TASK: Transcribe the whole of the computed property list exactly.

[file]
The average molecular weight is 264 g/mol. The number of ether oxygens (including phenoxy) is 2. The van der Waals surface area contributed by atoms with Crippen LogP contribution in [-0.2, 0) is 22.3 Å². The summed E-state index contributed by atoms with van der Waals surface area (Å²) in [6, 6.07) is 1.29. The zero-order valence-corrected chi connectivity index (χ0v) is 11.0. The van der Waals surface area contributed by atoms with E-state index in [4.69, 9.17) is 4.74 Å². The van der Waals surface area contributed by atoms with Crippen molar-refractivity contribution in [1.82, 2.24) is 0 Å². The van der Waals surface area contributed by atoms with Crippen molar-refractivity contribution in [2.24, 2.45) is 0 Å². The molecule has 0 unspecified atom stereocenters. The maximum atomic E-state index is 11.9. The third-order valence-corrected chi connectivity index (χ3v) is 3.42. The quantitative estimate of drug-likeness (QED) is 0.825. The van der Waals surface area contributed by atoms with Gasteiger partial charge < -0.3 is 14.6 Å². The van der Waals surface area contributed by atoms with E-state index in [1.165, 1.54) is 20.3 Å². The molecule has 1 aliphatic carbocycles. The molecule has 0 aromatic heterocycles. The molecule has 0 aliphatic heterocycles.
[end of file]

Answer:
The average molecular weight is 264 g/mol. The number of ether oxygens (including phenoxy) is 2. The van der Waals surface area contributed by atoms with Crippen LogP contribution in [-0.2, 0) is 22.3 Å². The summed E-state index contributed by atoms with van der Waals surface area (Å²) in [6, 6.07) is 1.29. The zero-order valence-corrected chi connectivity index (χ0v) is 11.0. The van der Waals surface area contributed by atoms with E-state index in [4.69, 9.17) is 4.74 Å². The van der Waals surface area contributed by atoms with Crippen molar-refractivity contribution in [1.82, 2.24) is 0 Å². The van der Waals surface area contributed by atoms with Crippen molar-refractivity contribution in [2.24, 2.45) is 0 Å². The molecule has 0 unspecified atom stereocenters. The maximum atomic E-state index is 11.9. The third-order valence-corrected chi connectivity index (χ3v) is 3.42. The quantitative estimate of drug-likeness (QED) is 0.825. The van der Waals surface area contributed by atoms with Gasteiger partial charge < -0.3 is 14.6 Å². The van der Waals surface area contributed by atoms with E-state index in [1.165, 1.54) is 20.3 Å². The molecule has 1 aliphatic carbocycles. The molecule has 0 aromatic heterocycles. The molecule has 0 aliphatic heterocycles.